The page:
Rick, Michonne and Carl set out to stock up on weapons, only for Rick to encounter an old friend…
An episode built around four characters, a handful of zombies and one doomed hitchhiker might not sound like riveting television, but Clear is simply one of the best episodes of the series this season. While the main storylines about the inhabitants of the prison and Woodbury are compelling, this instalment offers a much needed break from the dramatics surrounding the threat from the Governor and Rick’s breakdown—in fact, it offers Rick some much-needed healing time.
As for the fourth character who joins Rick, Michonne and Carl in this episode, it’s none other than Morgan Jones, as played by the excellent Lennie James in the first season opening episode ‘Days Gone By’. Morgan had rescued Rick from the zombies, but the Morgan Rick finds upon returning to town is a shadow of his former self, driven to madness by the death of his son at the hands of his wife (who he failed to put down when she turned) and by the failure of Rick to respond to his radio calls as promised. In Morgan, Rick can see a path he might be on himself, with his visions of his dead wife Lori being clear signifiers of a mind becoming unhinged.
There’s been some audience controversy about Rick’s failure to pick up a desperate hitchhiker early in the episode, but as the secondary theme of this instalment is Rick becoming more accepting of Michonne… At that stage he wasn’t prepared to take another stranger into his wayward care, as he doesn’t trust Michonne, nor Merle back at the prison, and he already turned away Tyreese and his group. By the time the episode concludes, and the trio are heading back to the prison, Rick’s changed enough through his experiences to be more open to rescuing strangers—except in the hitchhiker’s case it’s now far too late. Can’t waste those supplies in his backpack, though.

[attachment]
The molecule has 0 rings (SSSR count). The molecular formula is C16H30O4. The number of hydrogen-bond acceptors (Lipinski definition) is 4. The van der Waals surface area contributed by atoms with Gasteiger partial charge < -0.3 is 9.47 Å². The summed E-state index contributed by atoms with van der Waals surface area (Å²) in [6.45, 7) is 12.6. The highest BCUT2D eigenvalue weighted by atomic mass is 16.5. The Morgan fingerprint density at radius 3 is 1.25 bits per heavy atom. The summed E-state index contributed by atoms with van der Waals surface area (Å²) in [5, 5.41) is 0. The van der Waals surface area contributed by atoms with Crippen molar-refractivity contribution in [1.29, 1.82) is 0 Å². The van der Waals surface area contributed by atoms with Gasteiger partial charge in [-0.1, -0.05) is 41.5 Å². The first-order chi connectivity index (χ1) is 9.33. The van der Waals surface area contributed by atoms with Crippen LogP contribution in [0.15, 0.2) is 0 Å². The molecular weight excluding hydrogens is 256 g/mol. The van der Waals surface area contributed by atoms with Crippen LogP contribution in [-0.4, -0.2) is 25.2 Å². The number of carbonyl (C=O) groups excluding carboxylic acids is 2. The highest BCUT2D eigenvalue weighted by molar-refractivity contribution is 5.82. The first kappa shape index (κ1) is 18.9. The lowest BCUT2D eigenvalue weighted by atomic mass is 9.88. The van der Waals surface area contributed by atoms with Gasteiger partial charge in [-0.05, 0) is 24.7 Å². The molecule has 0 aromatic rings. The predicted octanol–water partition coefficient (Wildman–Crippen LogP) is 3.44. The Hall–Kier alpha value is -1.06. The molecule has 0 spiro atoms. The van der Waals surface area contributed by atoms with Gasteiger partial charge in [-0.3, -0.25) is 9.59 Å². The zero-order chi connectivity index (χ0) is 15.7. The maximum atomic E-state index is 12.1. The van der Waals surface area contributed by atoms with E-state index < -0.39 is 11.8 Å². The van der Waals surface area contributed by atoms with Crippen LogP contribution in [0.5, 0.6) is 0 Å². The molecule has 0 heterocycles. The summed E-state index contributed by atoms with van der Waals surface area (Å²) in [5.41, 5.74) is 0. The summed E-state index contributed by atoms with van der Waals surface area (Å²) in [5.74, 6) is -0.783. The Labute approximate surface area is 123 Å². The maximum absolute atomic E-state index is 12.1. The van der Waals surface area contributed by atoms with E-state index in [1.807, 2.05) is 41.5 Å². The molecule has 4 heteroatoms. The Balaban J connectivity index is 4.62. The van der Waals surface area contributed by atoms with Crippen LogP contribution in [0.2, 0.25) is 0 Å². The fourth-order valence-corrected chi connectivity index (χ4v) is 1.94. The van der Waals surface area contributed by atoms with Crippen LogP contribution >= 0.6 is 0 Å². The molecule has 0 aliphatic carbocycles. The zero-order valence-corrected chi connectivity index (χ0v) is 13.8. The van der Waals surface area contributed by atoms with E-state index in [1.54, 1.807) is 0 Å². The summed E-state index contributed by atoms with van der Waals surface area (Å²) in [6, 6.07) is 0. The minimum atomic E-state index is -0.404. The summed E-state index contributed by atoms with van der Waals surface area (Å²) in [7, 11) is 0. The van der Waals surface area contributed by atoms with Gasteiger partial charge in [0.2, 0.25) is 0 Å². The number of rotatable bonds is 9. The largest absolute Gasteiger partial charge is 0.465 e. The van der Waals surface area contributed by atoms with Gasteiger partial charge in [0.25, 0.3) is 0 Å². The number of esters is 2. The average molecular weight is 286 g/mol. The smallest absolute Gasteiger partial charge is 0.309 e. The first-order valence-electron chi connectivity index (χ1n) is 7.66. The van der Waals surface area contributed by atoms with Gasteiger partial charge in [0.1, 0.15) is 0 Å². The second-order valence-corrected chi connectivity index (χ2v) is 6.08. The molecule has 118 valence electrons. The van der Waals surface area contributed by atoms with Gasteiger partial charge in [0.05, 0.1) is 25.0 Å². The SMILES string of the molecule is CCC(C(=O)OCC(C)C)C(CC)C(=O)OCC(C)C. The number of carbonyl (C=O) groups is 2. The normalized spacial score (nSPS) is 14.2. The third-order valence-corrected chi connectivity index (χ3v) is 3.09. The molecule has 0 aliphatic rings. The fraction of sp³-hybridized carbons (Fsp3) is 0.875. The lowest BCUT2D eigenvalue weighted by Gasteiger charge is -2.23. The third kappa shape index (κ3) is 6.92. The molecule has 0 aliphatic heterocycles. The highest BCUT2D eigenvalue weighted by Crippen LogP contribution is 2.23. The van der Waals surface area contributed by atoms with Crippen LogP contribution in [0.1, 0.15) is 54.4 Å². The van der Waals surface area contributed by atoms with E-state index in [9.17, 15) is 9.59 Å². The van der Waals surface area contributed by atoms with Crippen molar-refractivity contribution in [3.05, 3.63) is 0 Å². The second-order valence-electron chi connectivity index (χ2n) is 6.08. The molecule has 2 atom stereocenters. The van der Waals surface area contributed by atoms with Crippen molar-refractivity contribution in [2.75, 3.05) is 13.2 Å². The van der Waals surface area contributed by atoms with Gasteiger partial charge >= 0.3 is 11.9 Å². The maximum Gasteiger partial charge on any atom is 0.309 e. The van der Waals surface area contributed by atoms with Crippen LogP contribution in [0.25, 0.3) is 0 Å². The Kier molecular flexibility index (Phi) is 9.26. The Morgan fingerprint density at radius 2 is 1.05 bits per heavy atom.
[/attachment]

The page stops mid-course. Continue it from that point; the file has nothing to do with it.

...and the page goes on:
It is Michonne’s shepherding of Carl that redeems her in the eyes of Rick. She indulges the boy’s desire to embark on his own mission—to retrieve an old family photo displayed on the wall of a now zombie-infested diner—but she doesn’t let him risk himself or others in the process. The pair bond, and in entrusting his son to her care, Rick is both testing Michonne and himself: is she fit to be permitted to join the group, and is Rick able to clear his mind enough (after encountering Morgan,a vision of his possible future) to accept her for what she is?
One other point: they’re doing a good job of hiding it, but in occasional shots it is clear that young Chandler Riggs is beginning to physically outgrow the character of Carl. It’s been over three years since the show began, but only one winter has passed in screen time. The now-teenaged actor is playing a younger-than-teen character, and that’s only going to become more difficult to pull off as time passes (Lost suffered a similar problem with the character of Walt, played by Malcolm David Kelly, another teen actor who sprouted inconveniently). Recasting seems unlikely, but it could be an issue for the show in the not-too-distant future…
Verdict: An excellent, character-based episode of The Walking Dead offering a welcome breather from the main storylines of the season
Episode 12 ‘Clear’: 9/10
Brian J. Robb